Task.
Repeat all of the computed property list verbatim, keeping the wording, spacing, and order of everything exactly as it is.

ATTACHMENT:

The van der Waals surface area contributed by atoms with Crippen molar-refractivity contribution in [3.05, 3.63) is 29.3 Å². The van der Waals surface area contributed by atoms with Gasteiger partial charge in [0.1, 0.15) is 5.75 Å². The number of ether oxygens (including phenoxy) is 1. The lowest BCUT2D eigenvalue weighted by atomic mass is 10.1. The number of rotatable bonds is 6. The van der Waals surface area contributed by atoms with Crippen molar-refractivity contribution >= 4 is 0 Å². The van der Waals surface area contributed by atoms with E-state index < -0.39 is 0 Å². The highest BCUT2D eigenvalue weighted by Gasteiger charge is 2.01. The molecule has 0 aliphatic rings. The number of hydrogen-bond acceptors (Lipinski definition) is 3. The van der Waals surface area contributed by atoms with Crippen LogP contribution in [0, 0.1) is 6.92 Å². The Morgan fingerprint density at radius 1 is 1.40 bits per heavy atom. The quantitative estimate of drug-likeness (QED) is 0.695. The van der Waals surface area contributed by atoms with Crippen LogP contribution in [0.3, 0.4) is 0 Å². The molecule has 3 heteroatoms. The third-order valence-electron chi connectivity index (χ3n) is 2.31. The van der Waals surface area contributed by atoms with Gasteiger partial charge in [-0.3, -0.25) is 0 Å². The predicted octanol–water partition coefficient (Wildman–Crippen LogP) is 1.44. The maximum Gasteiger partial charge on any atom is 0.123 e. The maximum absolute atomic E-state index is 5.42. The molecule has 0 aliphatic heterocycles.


The van der Waals surface area contributed by atoms with Crippen molar-refractivity contribution in [3.05, 3.63) is 29.3 Å². The van der Waals surface area contributed by atoms with Gasteiger partial charge in [0.1, 0.15) is 5.75 Å². The number of ether oxygens (including phenoxy) is 1. The lowest BCUT2D eigenvalue weighted by atomic mass is 10.1. The number of rotatable bonds is 6. The van der Waals surface area contributed by atoms with Crippen molar-refractivity contribution >= 4 is 0 Å². The van der Waals surface area contributed by atoms with E-state index < -0.39 is 0 Å². The highest BCUT2D eigenvalue weighted by Gasteiger charge is 2.01. The molecule has 0 aliphatic rings. The number of hydrogen-bond acceptors (Lipinski definition) is 3. The van der Waals surface area contributed by atoms with Crippen LogP contribution in [0, 0.1) is 6.92 Å². The Morgan fingerprint density at radius 1 is 1.40 bits per heavy atom. The quantitative estimate of drug-likeness (QED) is 0.695. The van der Waals surface area contributed by atoms with Crippen LogP contribution in [0.3, 0.4) is 0 Å². The molecule has 3 heteroatoms. The third-order valence-electron chi connectivity index (χ3n) is 2.31. The van der Waals surface area contributed by atoms with Gasteiger partial charge in [-0.3, -0.25) is 0 Å². The predicted octanol–water partition coefficient (Wildman–Crippen LogP) is 1.44. The maximum Gasteiger partial charge on any atom is 0.123 e. The maximum absolute atomic E-state index is 5.42. The molecule has 0 aliphatic heterocycles.